Annual Bus Festival Brings Back Memories
The NYC Transit Museum 26th Annual Bus Festival showing off a fleet of vintage buses was a great trip down memory lane. Up until 1969, bus drivers had to make change and drive, at the same time. No one dared bring any food on the bus or leave any litter behind. In the mid 1960’s, air-conditioned buses were just becoming a more common part of the fleet. You had to pay separate fares to ride either the bus or subway. There was no Metro Cards affording free transfers between bus and subway along with discounted weekly or monthly fares. Employee transit checks to help cover the costs didn’t exist.
This older generation of buses did not include air conditioning we take for granted today. They were non-existent during the 1964-65 New York Worlds Fair. Air conditioned buses were still a novelty. In 1966, NYC Transit purchased 600 buses with this new feature. Subsequently, all future new buses would include air conditioning. By the 1990’s, 100% of the bus fleet was air conditioned.
This year marks the 50th Anniversary of NYC Transit bus drivers no longer having to use a coin collector to make change for riders. August 31st, 1969 was the first day that bus riders either had to deposit a subway token or the exact amount in coins directly into the fare box. Drivers would no longer be required to make change. They could concentrate of driving instead of multi-tasking. It became the passenger’s responsibility to deposit the exact fare in cash or subway token directly into the fare box when boarding the bus.
All the driver had to do was look through the upper portion of the fare box and make sure that the fare was paid. Previously, drivers had to deal with potential robbery while in service due to carrying cash. Safety increased for drivers, passengers, and buses. There were fewer traffic accidents involving buses. Bus operators spent more time concentrating on driving and less making change for riders. On‐time performance improved as passenger boarding time sped up.
Drivers no longer had to deal with money when returning to the bus garage. Other transit employees known as “Vault pullers” would unlock the bottom of the farebox and empty the contents. Coins and subway token revenue would be sorted, counted and wrapped within the safe confines of a secure money room within the garage.
Fast forward to today, and you can see how MTA public transportation is still one of the best bargains in town.
(Larry Penner is a transportation historian, writer and advocate who previously worked 31 years for the Federal Transit Administration Region 2 New York Office. This included the development, review, approval and oversight for billions in capital projects and programs for the MTA, NYC Transit, Long Island Rail Road, Metro North Rail Road MTA Bus, NYC DOT, New Jersey Transit along with 30 other transit agencies in NY & NJ)
Judge Greg Lasak for Queens DA
How often do you see both the New York Daily News and New York Post agree and endorse the same candidate? If they both agree, Judge Greg Lasak must be the best qualified of all the candidates running for Queens District Attorney. He is the voice of reason and common sense. All the other candidates in the race are pandering to the most liberally politically correct. They all support closing Rikers Island, eliminating cash bail, protecting illegal alien rights over citizens, who are already here, shutting down ICE and reopening old cases.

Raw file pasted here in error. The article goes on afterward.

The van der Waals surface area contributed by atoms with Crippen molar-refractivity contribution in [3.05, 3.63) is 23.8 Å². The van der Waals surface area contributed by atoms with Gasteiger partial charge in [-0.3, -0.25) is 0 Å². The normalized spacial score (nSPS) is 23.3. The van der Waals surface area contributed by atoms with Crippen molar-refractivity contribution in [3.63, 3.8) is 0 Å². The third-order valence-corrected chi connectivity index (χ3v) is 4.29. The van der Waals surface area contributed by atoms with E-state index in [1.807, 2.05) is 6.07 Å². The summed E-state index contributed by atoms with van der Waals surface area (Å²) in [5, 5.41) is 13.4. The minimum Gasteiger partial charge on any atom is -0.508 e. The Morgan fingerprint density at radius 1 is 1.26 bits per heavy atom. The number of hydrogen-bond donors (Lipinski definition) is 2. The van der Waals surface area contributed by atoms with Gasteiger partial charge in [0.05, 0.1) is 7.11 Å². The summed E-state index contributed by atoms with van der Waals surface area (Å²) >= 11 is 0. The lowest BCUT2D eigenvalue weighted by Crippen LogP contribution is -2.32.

They are more concerned about those who commit crime rather than the victims such as murdered Howard Beach jogger Karina Vetrano. Their collective extreme views are too far to the left for most more moderate Queens residents. The worse comment was made by State Assembly member Rory Lanceman who said “if Donald Trump was President when my Iranian born wife came to America, she would have been put in a cage.” Truer words could not have been spoken when Judge Lasak told several rivals that you need to “do your homework” first.
Broadway Under the Stars
Just wanted your readers to know that Tony Award nominee, Ethan Slater, will return to the Marlene Meyerson JCC Manhattan on Thursday, July 11 at 8 p.m. for a rooftop concert featuring his original music. Performed with a band of musical collaborators, the music is informed by Slater’s influences, including Simon and Garfunkel, LCD Soundsystem, Broadway, and more. The unique concert is a chance to see your favorite Broadway star in a new and intimate way. Tickets cost $20 in advance and $25 at the door and can be purchased online or by calling 646.505.5708.
Slater previously appeared at the JCC for a high-profile reading of “Significant Other” featuring a who’s who cast of Broadway sensations.
Most recently, actor/writer Slater starred as SpongeBob in “SpongeBob SquarePants on Broadway,” directed by Tina Landau, for which he won multiple honors, including Drama Desk, Critic’s Circle, and TheaterWorld awards and earned a Tony nomination. As a writer, he has a number of pieces in development, including the film, “Write Me In,” and the musical, “Edge of the World.” His work has been seen in Washington, D.C. at 1st Stage, the Kennedy Center, the Capital Fringe Festival, and at Vassar College. Slater lives in Brooklyn.
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